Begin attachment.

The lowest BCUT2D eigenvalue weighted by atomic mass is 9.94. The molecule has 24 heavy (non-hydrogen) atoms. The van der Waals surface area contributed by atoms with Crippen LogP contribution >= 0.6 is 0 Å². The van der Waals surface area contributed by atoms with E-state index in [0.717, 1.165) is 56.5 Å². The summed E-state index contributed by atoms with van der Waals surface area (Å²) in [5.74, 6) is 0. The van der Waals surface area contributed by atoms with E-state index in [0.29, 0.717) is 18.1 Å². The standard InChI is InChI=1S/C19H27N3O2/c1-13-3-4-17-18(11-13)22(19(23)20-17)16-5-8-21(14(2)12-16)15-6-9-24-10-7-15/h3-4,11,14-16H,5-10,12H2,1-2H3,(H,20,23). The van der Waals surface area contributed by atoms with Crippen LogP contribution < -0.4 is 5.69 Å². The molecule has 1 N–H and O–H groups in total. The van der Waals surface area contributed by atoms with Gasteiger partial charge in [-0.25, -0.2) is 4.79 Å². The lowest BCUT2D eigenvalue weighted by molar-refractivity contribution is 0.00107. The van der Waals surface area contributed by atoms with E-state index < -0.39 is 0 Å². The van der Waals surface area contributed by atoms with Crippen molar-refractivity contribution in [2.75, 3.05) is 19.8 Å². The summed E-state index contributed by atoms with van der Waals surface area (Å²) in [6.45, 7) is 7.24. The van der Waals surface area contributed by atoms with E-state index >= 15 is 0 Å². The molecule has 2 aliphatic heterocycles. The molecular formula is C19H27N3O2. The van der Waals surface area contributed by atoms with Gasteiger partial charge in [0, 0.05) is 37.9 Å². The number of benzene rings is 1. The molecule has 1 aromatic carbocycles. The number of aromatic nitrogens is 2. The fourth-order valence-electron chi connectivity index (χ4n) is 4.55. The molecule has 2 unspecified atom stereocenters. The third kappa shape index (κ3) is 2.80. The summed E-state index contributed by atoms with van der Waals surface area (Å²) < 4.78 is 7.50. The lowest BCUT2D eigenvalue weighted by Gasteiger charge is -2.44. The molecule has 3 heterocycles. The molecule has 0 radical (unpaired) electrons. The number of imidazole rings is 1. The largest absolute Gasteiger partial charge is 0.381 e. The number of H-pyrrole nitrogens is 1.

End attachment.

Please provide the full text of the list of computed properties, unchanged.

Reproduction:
The lowest BCUT2D eigenvalue weighted by atomic mass is 9.94. The molecule has 24 heavy (non-hydrogen) atoms. The van der Waals surface area contributed by atoms with Crippen LogP contribution >= 0.6 is 0 Å². The van der Waals surface area contributed by atoms with E-state index in [0.717, 1.165) is 56.5 Å². The summed E-state index contributed by atoms with van der Waals surface area (Å²) in [5.74, 6) is 0. The van der Waals surface area contributed by atoms with E-state index in [0.29, 0.717) is 18.1 Å². The standard InChI is InChI=1S/C19H27N3O2/c1-13-3-4-17-18(11-13)22(19(23)20-17)16-5-8-21(14(2)12-16)15-6-9-24-10-7-15/h3-4,11,14-16H,5-10,12H2,1-2H3,(H,20,23). The van der Waals surface area contributed by atoms with Crippen LogP contribution < -0.4 is 5.69 Å². The molecule has 1 N–H and O–H groups in total. The van der Waals surface area contributed by atoms with Gasteiger partial charge in [-0.25, -0.2) is 4.79 Å². The lowest BCUT2D eigenvalue weighted by molar-refractivity contribution is 0.00107. The van der Waals surface area contributed by atoms with E-state index < -0.39 is 0 Å². The van der Waals surface area contributed by atoms with Crippen molar-refractivity contribution in [2.75, 3.05) is 19.8 Å². The summed E-state index contributed by atoms with van der Waals surface area (Å²) in [6.45, 7) is 7.24. The van der Waals surface area contributed by atoms with E-state index >= 15 is 0 Å². The molecule has 2 aliphatic heterocycles. The molecular formula is C19H27N3O2. The van der Waals surface area contributed by atoms with Gasteiger partial charge in [0, 0.05) is 37.9 Å². The number of benzene rings is 1. The molecule has 1 aromatic carbocycles. The number of aromatic nitrogens is 2. The fourth-order valence-electron chi connectivity index (χ4n) is 4.55. The molecule has 2 unspecified atom stereocenters. The third kappa shape index (κ3) is 2.80. The summed E-state index contributed by atoms with van der Waals surface area (Å²) < 4.78 is 7.50. The lowest BCUT2D eigenvalue weighted by Gasteiger charge is -2.44. The molecule has 3 heterocycles. The molecule has 0 radical (unpaired) electrons. The number of imidazole rings is 1. The largest absolute Gasteiger partial charge is 0.381 e. The number of H-pyrrole nitrogens is 1.